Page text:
From 1998 to 2002, the proportion of MRSA notifications due to screening increased from 10% to 39%. Screening is still a controversial issue. A recent review concluded that screening of at least high-risk patients was necessary to reduce rates of MRSA infections in hospitals; however, further validation, from a variety of different institutions, of the cost-effectiveness of such programs was suggested and would be valuable (31). In WA in 1982, a unified approach to controlling multidrug-resistant MRSA was implemented. The approach was to screen all patients on admission who had been hospitalized or staff members who had worked in a hospital outside WA within the previous 12 months (17). Individual hospitals have varied in their approach to controlling non–multidrug-resistant MRSA, which is now endemic in the WA community, but not WA hospitals.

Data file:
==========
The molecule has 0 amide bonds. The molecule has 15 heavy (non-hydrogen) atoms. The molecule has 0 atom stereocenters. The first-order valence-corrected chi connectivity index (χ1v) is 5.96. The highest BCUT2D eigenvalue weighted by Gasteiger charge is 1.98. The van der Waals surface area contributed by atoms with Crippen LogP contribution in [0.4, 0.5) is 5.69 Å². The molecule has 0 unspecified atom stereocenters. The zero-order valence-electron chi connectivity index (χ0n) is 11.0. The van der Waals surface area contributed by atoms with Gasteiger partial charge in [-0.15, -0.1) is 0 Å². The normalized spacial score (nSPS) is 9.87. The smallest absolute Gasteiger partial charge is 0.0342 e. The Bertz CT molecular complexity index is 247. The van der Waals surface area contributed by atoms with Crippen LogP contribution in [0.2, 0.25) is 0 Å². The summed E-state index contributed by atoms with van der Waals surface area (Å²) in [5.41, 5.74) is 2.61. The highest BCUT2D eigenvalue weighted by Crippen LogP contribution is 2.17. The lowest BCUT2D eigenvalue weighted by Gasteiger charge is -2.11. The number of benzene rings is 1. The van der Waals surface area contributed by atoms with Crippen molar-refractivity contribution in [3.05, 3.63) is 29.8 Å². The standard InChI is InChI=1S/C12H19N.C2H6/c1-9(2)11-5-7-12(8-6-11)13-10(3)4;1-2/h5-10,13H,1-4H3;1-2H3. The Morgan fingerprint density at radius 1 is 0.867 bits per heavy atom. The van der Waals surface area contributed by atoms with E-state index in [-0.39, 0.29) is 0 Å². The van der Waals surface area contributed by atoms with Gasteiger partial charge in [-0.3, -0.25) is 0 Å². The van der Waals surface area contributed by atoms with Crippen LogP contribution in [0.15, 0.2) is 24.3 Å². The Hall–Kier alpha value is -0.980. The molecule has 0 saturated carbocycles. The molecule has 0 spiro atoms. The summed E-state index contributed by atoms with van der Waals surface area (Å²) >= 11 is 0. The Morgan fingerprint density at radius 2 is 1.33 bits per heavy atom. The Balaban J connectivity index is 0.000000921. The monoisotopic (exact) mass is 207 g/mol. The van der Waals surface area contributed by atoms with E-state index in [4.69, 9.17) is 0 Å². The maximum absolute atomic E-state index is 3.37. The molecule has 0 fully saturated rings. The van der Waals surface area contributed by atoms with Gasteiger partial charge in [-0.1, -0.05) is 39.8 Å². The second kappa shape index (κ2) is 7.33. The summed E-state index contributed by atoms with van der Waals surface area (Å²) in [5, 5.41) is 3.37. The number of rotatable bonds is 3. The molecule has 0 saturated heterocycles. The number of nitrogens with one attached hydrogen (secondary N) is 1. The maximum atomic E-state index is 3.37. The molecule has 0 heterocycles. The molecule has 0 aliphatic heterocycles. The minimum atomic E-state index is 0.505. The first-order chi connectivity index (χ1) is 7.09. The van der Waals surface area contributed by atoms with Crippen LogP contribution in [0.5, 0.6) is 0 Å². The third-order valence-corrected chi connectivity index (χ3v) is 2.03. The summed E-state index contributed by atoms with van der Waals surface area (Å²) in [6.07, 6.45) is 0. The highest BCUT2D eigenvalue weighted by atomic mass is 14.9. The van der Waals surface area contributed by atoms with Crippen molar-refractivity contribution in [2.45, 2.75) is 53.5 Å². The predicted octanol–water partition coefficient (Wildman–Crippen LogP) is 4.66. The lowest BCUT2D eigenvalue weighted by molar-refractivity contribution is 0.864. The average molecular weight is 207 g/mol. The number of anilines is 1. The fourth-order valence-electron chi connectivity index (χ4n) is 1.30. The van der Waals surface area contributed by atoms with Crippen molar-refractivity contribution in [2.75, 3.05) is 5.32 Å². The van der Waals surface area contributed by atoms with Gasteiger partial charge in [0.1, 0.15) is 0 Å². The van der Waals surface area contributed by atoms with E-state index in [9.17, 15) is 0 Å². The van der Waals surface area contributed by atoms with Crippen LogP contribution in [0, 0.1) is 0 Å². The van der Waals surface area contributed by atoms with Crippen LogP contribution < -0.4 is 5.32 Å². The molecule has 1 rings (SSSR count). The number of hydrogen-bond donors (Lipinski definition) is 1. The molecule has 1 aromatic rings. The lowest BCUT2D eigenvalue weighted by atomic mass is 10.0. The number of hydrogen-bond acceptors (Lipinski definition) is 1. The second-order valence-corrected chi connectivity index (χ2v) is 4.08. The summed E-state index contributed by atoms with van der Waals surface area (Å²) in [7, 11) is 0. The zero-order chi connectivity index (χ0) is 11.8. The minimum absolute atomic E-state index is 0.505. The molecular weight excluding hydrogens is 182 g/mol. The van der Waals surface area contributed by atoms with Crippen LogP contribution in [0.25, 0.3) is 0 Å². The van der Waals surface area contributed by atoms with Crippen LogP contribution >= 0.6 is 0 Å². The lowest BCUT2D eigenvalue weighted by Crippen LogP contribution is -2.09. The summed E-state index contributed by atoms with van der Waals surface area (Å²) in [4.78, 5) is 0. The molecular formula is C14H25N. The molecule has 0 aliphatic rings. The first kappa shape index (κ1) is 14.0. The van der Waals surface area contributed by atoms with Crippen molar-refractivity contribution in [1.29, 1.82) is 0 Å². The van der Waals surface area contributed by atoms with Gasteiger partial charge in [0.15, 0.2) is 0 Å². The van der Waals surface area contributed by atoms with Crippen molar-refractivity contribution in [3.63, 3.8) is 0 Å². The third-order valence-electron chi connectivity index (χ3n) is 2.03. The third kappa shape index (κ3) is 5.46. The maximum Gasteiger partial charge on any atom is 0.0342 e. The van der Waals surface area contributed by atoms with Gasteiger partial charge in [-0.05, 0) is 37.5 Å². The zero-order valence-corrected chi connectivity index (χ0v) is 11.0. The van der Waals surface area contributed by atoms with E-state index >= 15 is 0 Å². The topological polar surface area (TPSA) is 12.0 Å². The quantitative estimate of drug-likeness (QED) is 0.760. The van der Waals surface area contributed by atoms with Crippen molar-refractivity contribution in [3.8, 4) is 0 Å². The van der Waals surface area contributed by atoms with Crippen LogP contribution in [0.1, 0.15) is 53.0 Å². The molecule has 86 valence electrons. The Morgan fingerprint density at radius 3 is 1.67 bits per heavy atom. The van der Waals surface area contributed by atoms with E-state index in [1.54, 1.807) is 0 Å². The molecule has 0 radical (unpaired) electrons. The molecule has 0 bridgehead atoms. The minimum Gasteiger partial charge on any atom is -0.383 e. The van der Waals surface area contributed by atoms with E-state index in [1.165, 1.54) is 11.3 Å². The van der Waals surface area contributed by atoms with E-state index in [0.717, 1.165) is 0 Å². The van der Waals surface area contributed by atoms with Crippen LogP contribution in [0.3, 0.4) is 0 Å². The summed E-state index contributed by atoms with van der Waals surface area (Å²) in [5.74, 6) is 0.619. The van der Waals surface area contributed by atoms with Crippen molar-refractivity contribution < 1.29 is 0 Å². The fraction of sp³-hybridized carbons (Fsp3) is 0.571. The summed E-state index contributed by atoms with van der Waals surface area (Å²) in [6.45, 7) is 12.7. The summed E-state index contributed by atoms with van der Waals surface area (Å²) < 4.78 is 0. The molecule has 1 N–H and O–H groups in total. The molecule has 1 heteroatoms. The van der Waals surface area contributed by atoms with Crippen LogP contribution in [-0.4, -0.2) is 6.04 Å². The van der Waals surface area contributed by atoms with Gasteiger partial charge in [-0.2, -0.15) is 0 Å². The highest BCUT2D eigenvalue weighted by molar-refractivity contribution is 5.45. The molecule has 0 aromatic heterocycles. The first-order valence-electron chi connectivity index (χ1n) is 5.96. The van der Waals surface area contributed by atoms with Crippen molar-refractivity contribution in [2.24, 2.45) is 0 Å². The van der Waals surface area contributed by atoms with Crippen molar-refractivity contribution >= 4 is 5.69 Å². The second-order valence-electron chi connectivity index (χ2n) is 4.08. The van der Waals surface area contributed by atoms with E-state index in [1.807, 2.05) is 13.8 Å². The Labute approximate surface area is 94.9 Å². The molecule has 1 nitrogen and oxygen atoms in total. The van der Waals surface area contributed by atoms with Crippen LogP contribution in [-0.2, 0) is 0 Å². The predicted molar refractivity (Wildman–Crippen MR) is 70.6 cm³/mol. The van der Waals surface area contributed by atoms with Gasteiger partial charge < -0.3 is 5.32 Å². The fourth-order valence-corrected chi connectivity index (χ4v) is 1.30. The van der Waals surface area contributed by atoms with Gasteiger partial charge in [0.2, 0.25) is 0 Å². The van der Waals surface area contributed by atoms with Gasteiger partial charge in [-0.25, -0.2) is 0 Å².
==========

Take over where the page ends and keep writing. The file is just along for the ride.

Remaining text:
From 1983 to 1992, the agents for which a major change in susceptibility was observed were tetracycline (an increase from <10% to ≈30%), erythromycin (≈10% to ≈40%), and clindamycin (≈30% to ≈80%) (14). These changes reflected the increasing proportions of non–multidrug-resistant WAMRSA notifications. In 1993, 68% and 65% of WAMRSA were susceptible to tetracycline and erythromycin, respectively (8). The only significant changes from 1994 to 1997 were that fusidic acid resistance increased from 4.6% to 12.4% (20), and mupirocin resistance decreased from 6.4% to 0.3% after an earlier high of 18% in 1993 (32). Udo et al. first reported high-level mupirocin resistance in WAMRSA strains. This resistance was encoded on a transferable plasmid, which also carried resistance determinants for tetracycline, trimethoprim, and cadmium toxicity (33). Mupirocin was used frequently in the northern part of the state to treat infected skin lesions, which resulted in the emergence, selection, and amplification of a mupirocin-resistant strain of WAMRSA. As a result, guidelines restricting the use of mupirocin were implemented; it was not to be used without laboratory control, its use should not exceed 10 days, and >1 month should elapse before further use for the same patient (32). After these measures were implemented, mupirocin resistance fell to levels <1% (32). This low level of resistance has been maintained for the last 5 years.